Wednesday, September 24, 2008

It's the Economy, Stupid. I'll drink to that.

In today's newspaper and Wine Business newsfeeds there were several articles about the economy and its impact on the wine industry. The Sacramento Bee had an informative article, to look at. Last night watching The Colbert Report, Maria Bartiromo was the guest, talking about the stock market. It has been a wild ride, with long reaching effects on our daily lives. From consumers not spending money to eat out, to wine drinkers trading down to a more affordable brand of wine, the wine industry is feeling it just as much. But as the article pointed out, even when people aren't eating out, they are still drinking wine at home. Whenever I talk about the economy and the wine industry, people always quip that drinking is one thing that is recession proof. While I think that is an oversimplification, wine sales continue to be strong. I've decided that I will take Maria's advise and diversify. I'm putting my money in several different assets, and buying a wide range of wines--a few of those cult wines to age in the cellar for healthy returns, some luxury wines to impress guests, and a few cases of $2 Chuck. I guess right now for the proper Return on Investment, I should be drinking the $2 Chuck when I look at my stocks' performance.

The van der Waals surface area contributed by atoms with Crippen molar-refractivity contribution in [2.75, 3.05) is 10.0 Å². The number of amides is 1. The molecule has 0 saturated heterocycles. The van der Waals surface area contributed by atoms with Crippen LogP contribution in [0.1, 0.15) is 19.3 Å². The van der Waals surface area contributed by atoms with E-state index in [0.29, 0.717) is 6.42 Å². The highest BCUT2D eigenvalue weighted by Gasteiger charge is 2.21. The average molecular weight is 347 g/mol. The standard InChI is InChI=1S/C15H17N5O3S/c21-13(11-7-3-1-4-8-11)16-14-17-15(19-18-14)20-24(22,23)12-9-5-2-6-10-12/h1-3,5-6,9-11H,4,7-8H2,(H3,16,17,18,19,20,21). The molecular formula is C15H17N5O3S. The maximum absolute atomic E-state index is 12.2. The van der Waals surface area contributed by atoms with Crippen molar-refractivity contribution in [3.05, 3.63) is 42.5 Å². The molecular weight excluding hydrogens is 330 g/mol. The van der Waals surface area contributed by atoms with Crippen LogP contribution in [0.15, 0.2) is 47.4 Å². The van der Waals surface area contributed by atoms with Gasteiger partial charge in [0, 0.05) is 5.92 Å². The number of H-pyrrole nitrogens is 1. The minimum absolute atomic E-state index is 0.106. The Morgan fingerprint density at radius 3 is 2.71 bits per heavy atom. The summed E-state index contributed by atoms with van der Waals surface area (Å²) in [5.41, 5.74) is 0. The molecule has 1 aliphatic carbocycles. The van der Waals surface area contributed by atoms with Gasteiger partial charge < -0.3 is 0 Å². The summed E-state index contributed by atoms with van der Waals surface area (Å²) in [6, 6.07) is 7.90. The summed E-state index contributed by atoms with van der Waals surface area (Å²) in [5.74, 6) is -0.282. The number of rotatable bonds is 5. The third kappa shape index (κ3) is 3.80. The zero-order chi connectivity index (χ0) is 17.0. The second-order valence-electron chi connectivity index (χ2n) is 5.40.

Friday, September 19, 2008

Cover Letters and Communications

This last week I attended Back to School night, and met my children's teachers. As always it was informative and great to connect with the new stewards of my family's education. Then today I received an email from the teacher that was full of grammatical errors and obviously had not been re-read prior to sending out. While I know all too well how important it is to get communications out, I also know that this teacher is in charge of teaching kids proper writing skills. How can I stand behind my son's report card comments that he had poor grammar and spelling, when the same teacher had similar problems in her communications to me.